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Can we reply on the order of columns in an UPDATE?

SET @x = 0
UPDATE table1 SET
col1=IF(col1 IS NULL, NULL, @x:=@x+col1), 
col2=IF(col2 IS NULL, NULL, @x:=@x+col2),
col3=IF(col3 IS NULL, NULL, @x:=0)

Is it guaranteed that col1 is UPDATEd before col2?

I do care about the order in calculating the value @x.

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The docs state - Single-table UPDATE assignments are generally evaluated from left to right. For multiple-table updates, there is no guarantee that assignments are carried out in any particular order.. So In stating that multi-table updates are not guaranteed to be in any particular order it seems to imply that single table updates are, however, stating they are "generally evaluated from left to right" doesn't fill me with confidence! –  GarethD Jan 9 at 16:19
    
@GarethD my case is single table, is there a guarantee that UPDATE is from left to right? as we can use ORDER BY for single table, but not multiple-tables? –  All Jan 9 at 16:21
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2 Answers

The order is unreliable and is subject to change on different query evaluation plans.

However, I found a reliable hack around this. Please consider my presentation Programmatic Queries: Things you can Code with MySQL. In particular see slides 10 - 15.

The trick presented utilizes the known order of evaluation in a CASE clause, as follows:

SELECT 
  CASE
    WHEN (@c3 := @c1 + @c2) IS NULL THEN NULL
    WHEN (@c1 := @c2) IS NULL THEN NULL
    WHEN (@c2 := @c3) IS NULL THEN NULL
    ELSE @c3
  END AS seq
FROM 
  mysql.help_topic, 
  (SELECT @c1 := 1, @c2 := 0) s_init
LIMIT 10;

The CASE expression has to evaluate the WHEN clauses by order of appearance (to be more specific, it does so, and it doesn't make sense to do otherwise).

In the above none of the WHEN expressions make for a true value, which is why the CASE clause keeps evaluating them one by one. This gives you your required order.

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I'm still struggling to understand how it works. I made an example on sqlfiddle: sqlfiddle.com/#!2/12b797/5/1 Could you give me a helping hand in getting the same result as the first query in the column group_wise_row_number? The second query is my attempt. Thanks. –  tombom Jan 10 at 16:36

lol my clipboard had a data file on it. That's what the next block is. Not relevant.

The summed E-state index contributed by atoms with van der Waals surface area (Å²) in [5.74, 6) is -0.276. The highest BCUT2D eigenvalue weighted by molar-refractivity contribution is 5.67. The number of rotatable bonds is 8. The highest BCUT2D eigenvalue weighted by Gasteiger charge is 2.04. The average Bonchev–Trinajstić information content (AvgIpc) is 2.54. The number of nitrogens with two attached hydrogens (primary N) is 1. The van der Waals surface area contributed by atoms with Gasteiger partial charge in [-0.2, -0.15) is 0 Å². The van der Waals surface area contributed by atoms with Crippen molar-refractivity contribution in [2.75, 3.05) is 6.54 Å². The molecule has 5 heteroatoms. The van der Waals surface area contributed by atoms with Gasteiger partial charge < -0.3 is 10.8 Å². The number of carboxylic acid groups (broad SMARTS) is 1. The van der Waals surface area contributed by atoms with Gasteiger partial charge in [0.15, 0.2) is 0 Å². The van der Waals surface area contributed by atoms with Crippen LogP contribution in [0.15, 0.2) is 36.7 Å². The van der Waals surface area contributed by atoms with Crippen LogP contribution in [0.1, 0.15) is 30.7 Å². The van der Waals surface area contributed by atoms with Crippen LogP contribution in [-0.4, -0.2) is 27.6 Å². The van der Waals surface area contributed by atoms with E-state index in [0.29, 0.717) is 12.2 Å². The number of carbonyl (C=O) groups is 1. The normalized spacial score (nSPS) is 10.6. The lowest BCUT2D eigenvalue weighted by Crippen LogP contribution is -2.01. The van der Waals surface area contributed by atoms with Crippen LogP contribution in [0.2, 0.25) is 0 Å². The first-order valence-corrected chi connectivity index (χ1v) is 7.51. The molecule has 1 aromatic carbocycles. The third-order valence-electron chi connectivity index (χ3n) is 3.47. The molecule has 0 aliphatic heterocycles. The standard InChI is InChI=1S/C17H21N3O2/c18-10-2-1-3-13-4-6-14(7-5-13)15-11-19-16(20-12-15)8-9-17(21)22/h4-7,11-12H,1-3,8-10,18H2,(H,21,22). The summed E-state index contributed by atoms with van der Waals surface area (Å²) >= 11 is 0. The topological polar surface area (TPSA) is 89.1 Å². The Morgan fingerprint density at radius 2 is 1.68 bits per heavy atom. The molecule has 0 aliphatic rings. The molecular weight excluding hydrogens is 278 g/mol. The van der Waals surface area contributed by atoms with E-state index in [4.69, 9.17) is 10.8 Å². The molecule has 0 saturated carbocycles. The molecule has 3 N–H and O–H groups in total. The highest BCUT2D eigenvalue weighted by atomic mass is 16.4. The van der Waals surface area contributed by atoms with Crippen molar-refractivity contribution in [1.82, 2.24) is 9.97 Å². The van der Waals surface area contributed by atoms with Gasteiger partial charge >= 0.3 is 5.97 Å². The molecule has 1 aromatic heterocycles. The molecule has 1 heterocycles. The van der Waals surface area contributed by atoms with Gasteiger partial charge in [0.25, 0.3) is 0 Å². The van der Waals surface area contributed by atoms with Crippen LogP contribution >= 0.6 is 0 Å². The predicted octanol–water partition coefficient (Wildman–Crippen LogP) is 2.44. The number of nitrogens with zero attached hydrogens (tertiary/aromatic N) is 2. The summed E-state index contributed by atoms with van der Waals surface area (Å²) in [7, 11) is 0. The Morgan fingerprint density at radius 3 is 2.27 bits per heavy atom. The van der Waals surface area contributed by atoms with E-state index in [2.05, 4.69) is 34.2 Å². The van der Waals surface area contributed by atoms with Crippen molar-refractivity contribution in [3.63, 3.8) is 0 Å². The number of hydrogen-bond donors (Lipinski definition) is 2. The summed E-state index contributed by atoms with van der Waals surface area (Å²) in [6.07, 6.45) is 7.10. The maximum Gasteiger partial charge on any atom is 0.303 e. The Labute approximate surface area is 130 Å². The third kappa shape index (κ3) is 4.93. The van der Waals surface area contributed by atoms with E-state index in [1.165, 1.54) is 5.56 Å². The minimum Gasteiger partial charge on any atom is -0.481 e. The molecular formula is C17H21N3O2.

Sorry, but I don't know what it is that you are trying to achieve. If you explain that, I can help you. –  Shlomi Noach Jan 10 at 17:27
    
Oh, got it. Looking into. –  Shlomi Noach Jan 10 at 17:28
    
Done. Please see updated fiddle –  Shlomi Noach Jan 10 at 17:31
    
hrrmmmm... overriden. This is the case clause: case when (if(@prev != groups, @row:=1, @row:=@row+1)) is null then null when (@prev := groups) is null then null else @row end –  Shlomi Noach Jan 11 at 4:56
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To quote the manual:

As a general rule, other than in SET statements, you should never assign a value to a user variable and read the value within the same statement. For example, to increment a variable, this is okay:

SET @a = @a + 1;

For other statements, such as SELECT, you might get the results you expect, but this is not guaranteed. In the following statement, you might think that MySQL will evaluate @a first and then do an assignment second:

SELECT @a, @a:=@a+1, ...;

However, the order of evaluation for expressions involving user variables is undefined.

Another issue with assigning a value to a variable and reading the value within the same non-SET statement is that the default result type of a variable is based on its type at the start of the statement. The following example illustrates this:

mysql> SET @a='test';
mysql> SELECT @a,(@a:=20) FROM tbl_name;

For this SELECT statement, MySQL reports to the client that column one is a string and converts all accesses of @a to strings, even though @a is set to a number for the second row. After the SELECT statement executes, @a is regarded as a number for the next statement.

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I totally understand the unreliability you quoted, but for a simple arithmetic mentioned in the question, a guaranteed order of UPDATE can satisfy the user variable re-SET. Ain't it? –  All Jan 9 at 16:45
1  
Personally I can say, that I use user variables very often, for selects as well as updates, and the behaviour has always been as expected. Still I use them just for queries where I can control the result, not in application code, simply because of the above quoted. You can use them and I'd bet you get the correct result, but don't blame me if not. –  tombom Jan 9 at 17:59
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